Many of the justices were concerned about the potential that a company would open itself to criminal sanctions by failing to comply with the notice. Both Alito and Justice Neil Gorsuch noted that it is incredibly problematic to require someone to face criminal sanctions before asking a court to rule that an agency action was unlawful. In response, Bond remarked that the filing of the good-faith letter would suffice to avoid criminal sanctions. When further pressed by Alito about whether the term “willful” in the tax code should have a different meaning from ordinary willfulness, Bond responded in the affirmative. He noted that most of the court’s precedents do have a heightened definition of “willfulness” in the criminal tax context as opposed to other criminal contexts.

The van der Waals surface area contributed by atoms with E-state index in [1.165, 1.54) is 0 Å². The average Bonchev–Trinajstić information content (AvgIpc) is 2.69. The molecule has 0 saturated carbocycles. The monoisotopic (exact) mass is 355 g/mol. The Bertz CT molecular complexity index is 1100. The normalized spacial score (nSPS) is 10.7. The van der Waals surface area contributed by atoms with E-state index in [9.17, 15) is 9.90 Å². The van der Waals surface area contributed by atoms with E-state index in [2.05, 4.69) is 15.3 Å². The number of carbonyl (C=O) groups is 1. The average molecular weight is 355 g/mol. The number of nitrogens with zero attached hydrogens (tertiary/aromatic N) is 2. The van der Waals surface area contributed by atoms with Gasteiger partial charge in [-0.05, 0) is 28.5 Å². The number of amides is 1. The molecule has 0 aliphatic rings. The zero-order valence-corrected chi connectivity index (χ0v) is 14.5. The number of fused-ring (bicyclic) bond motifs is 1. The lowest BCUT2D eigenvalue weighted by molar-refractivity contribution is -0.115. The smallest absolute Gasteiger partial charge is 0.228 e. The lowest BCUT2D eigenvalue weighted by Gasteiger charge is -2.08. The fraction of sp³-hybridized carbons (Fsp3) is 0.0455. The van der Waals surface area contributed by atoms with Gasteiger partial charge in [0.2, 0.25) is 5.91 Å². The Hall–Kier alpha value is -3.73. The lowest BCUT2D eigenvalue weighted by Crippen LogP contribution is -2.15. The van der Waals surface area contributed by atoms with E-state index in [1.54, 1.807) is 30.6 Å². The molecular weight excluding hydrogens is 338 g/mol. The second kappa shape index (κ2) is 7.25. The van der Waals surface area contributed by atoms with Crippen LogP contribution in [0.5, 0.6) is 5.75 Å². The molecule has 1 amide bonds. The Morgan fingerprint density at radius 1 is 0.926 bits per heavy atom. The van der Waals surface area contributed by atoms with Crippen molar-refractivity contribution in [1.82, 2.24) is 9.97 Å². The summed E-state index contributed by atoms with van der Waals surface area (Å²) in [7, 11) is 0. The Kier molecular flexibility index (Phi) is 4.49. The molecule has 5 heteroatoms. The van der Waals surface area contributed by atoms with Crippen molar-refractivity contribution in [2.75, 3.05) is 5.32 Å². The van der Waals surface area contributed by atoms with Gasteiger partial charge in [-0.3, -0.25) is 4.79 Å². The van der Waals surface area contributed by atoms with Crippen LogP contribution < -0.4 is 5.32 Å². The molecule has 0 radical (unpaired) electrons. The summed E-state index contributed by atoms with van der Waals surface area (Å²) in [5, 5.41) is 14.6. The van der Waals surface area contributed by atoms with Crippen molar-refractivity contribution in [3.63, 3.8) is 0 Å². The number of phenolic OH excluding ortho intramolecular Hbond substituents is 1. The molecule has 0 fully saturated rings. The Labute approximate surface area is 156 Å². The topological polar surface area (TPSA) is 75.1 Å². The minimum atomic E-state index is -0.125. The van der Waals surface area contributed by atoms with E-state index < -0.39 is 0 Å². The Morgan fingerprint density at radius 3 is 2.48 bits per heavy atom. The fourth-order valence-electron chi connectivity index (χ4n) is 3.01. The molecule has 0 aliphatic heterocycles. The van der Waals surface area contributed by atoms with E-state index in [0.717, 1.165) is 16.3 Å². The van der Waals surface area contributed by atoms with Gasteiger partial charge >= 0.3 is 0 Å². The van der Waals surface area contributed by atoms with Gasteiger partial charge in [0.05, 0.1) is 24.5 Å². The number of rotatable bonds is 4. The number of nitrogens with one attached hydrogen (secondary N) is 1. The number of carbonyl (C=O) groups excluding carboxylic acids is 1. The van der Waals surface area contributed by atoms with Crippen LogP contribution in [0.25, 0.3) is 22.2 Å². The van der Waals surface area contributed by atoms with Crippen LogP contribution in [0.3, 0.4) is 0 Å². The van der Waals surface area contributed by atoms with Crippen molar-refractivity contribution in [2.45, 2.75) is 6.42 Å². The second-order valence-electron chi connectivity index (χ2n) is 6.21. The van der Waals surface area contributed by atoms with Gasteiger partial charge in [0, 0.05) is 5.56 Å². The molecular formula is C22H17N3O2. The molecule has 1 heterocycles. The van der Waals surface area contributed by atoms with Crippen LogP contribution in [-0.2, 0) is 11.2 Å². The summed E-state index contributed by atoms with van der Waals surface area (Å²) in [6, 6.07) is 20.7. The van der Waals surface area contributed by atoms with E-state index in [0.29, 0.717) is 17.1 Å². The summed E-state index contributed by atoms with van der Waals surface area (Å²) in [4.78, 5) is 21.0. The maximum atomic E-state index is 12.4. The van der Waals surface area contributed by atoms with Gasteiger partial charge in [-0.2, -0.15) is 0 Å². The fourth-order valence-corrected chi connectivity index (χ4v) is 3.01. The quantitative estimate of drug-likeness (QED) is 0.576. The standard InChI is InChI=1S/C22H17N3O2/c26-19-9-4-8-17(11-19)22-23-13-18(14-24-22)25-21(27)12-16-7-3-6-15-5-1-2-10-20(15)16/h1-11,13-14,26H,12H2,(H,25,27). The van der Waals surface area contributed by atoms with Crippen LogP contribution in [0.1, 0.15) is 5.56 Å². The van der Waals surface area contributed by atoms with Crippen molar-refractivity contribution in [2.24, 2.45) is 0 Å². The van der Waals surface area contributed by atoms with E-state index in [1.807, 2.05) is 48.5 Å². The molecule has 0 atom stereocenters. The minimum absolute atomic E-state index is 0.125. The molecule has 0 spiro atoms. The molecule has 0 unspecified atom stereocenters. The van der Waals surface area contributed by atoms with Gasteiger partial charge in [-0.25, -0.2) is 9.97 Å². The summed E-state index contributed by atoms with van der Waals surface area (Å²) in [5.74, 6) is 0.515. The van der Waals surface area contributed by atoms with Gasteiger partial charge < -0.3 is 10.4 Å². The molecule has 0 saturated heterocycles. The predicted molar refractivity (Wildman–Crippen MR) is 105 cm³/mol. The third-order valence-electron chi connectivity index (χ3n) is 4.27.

I will further consider the detour on the willful issue later this week, probably on the Federal Tax Crimes Blog (and may cross-post to this Federal Tax Procedure Blog).

4. Justice Breyer did note a potential procedural issue in how the case was brought as a direct challenge rather that by filing a request for regulations rulemaking followed by litigating a denial of the request under perhaps the arbitrary and capricious standard.  CIC's counsel said (Tr. p. 12) that that avenue for challenge was narrower than a direct challenge because of the arbitrary and capricious standard.  For a contrary view, see Andy Grewal, CIC Services and Justice Breyer’s Broken Escape Hatch (Notice & Comment 12/2/20), here.

5. For a deeper dive into the arguments made, the briefs (including amicus briefs) may be reviewed on the Supreme Court's docket, here, or the parallel docket maintained on SCOTUSblog, here.